|Publication number||US6363642 B1|
|Application number||US 09/527,063|
|Publication date||Apr 2, 2002|
|Filing date||Mar 16, 2000|
|Priority date||Mar 16, 2000|
|Publication number||09527063, 527063, US 6363642 B1, US 6363642B1, US-B1-6363642, US6363642 B1, US6363642B1|
|Inventors||Andrew Johnson, Mike McHorse|
|Original Assignee||Throttle Corporation|
|Export Citation||BiBTeX, EndNote, RefMan|
|Patent Citations (13), Non-Patent Citations (1), Referenced by (2), Classifications (5), Legal Events (4)|
|External Links: USPTO, USPTO Assignment, Espacenet|
This invention relates to an apparatus and system for simulating the appearance of a variety of custom wheels on land vehicles.
The overall appearance and performance of any land vehicle can be greatly influenced by the wheels that are used with it. The wheels even arguably may have a greater impact on the appearance of a vehicle than any other single factor. It is not surprising, therefore, that there is an enormous demand for custom wheels for all sorts of vehicles, from light cars and trucks to heavy trucks and trailers of all kinds. For example, it is not unusual for an automobile enthusiast to purchase custom wheels for his or her car after growing fired of the original wheels that came with the car when it was purchased. It also is not unusual for a car lover to purchase more than one set of wheels for his or her car.
Wheel manufacturers long ago recognized the demand for custom wheels, and there exist today many, many manufacturers of after-market custom wheels. Most of these manufacturers produce a wide variety of wheels, with each wheel having a unique appearance. A trip to any retail wheel and tire dealer will illustrate the vast variety of wheel styles that are available for any given vehicle. The result of this manufacturing variety is that consumers have literally hundreds of wheel styles to choose from when making a wheel-buying decision.
But if the great selection of wheels that are available to consumers results in ample consumer choices, it also causes problems for both the consumer and the wheel dealer. For the consumer, a major issue is how a particular wheel style will look on his or her car. Most consumers that purchase custom after-market wheels make their purchasing decision based in large part on the way that the wheels look on their car. The selection of a wheel is a very personal process. And like most consumer decisions of this nature, beauty is truly in the eye of the beholder. The subjective nature of the process is of course is part of the reason why wheel suppliers manufacture such a wide variety of wheel styles—different consumers prefer wheels of different styles. But it is very difficult for a consumer to visualize how his or her car will appear based on looking at a wheel hung on the wall of a tire and wheel dealer's showroom. It is no less difficult to visualize the appearance of the consumer's car with new wheels when the wheel is positioned next to the consumer's car.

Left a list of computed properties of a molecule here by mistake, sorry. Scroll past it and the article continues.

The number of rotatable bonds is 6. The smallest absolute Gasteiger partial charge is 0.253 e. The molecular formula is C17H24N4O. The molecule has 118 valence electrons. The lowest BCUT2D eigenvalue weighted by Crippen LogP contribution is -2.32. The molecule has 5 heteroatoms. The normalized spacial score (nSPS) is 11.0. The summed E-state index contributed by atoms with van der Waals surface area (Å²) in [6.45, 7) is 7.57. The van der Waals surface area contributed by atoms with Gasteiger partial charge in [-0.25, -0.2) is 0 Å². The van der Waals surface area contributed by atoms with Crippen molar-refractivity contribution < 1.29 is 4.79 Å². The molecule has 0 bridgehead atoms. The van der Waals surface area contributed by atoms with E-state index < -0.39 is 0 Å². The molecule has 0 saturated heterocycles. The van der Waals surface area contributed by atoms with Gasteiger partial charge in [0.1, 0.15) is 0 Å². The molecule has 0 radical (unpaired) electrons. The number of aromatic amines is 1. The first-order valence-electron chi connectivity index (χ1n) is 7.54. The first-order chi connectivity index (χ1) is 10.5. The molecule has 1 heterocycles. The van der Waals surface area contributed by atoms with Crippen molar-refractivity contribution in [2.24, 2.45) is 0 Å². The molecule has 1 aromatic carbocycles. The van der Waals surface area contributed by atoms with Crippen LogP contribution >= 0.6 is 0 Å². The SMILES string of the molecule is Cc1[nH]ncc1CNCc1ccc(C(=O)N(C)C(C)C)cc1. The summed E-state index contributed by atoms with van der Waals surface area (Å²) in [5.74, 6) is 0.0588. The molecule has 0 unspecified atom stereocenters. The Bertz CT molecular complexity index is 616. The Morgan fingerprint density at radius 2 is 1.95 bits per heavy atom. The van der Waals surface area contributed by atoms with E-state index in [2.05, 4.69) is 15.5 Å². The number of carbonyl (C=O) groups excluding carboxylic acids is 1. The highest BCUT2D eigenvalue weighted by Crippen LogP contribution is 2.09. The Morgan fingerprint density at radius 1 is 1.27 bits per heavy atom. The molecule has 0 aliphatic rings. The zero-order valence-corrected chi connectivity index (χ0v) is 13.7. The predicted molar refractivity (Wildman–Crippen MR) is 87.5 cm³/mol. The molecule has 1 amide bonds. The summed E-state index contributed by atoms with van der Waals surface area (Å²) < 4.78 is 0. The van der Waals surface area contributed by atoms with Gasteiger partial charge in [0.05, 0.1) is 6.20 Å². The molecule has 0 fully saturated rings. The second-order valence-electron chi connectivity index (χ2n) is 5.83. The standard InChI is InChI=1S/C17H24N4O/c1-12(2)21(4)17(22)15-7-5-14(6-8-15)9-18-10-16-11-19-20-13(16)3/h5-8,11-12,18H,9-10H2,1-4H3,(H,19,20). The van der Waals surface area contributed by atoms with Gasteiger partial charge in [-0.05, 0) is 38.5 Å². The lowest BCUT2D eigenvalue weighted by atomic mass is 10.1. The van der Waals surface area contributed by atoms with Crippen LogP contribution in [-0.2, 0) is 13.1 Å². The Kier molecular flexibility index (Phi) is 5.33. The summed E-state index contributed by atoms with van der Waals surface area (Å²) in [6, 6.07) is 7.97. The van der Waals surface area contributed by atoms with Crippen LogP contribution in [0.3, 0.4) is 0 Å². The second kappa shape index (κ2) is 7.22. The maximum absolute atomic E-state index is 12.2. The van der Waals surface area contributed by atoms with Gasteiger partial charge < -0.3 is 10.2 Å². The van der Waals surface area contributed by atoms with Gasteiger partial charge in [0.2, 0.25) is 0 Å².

Since wheel preference is a very subjective matter, the only really effective manner in which to visualize how a car will look with new wheels is to “try them on.” This is akin, in a sense, to a consumer trying on a new suit. The consumer can't really know how he or she will look in the new suit until he or she puts it on.
But trying a wheel on a car to see how it will look is far different from trying on a new suit to see how it will look, and it is not an activity that most wheel dealers are willing to entertain. Indeed, wheel dealers are reluctant, at best, to even consider lefting a consumer mount a set of wheels on his or her car just to see how they look. The reasons are plain enough. The dealer would need to mount tires on the wheels, put the car on a hoist, remove the existing wheels and mount the new wheels, then put the car back on the ground. All of this would be done in the hope that the sometimes-fickle consumer likes the way the car looks. Not only does this require a substantial amount of employee time to mount the wheels, etc., but also mounting tires on custom wheels is not always an easy activity. Indeed, great skill and care are necessary to make sure that the wheels, and the tires that are mounted on them, are not damaged in the process. Wheel dealers are understandably disinclined to undertake such a process just to demonstrate how a car might look. They are, nonetheless, very familiar with the consumer's desire to see how a particular wheel looks on the car.
Given these limitations it is not surprising that wheel retailers do not customarily put wheels on a customer's car without selling the wheels first. The customer is thus left with a dilemma: the consumer must pick a style of wheel before a tire is mounted on the wheel, and before the wheel is installed on the consumer's car. Unless the consumer is absolutely confident that he or she will happy with the way that the wheels look on the car, the wheel selection decision is fraught with uncertainty and can thus be very difficult. The difficulty is only compounded by the fact that custom after-market wheels are generally a significant expense, and can even cost thousands of dollars.
There are various solutions that help mitigate these problems, but none that solve them. For instance, recognizing that consumer's like to see the appearance of a wheel on a car, some wheel manufacturers provide photographs of various makes of automobiles fitted with various styles of wheels. These photographs typically give a representative picture of how the particular wheels look on the car shown in the photograph. But unless the car shown in the photograph is the same make and the same color as the consumer's car, such photographs are a poor representation of the way that the consumer's car will look with those wheels. And as noted above, whether a wheel makes a consumer's car look the way the consumer wants is a very personal and subjective decision. Even if the car in a photograph were of the identical color and make as the consumer's car, the actual three-dimensional appearance of the consumer's car might be very different from the way it looks in a photograph. Indeed, in most instances the photographs supplied by wheel manufacturers are high quality professional shots. The way that a car looks in such photographs is likely very different from the way that the same car looks in a parking lot.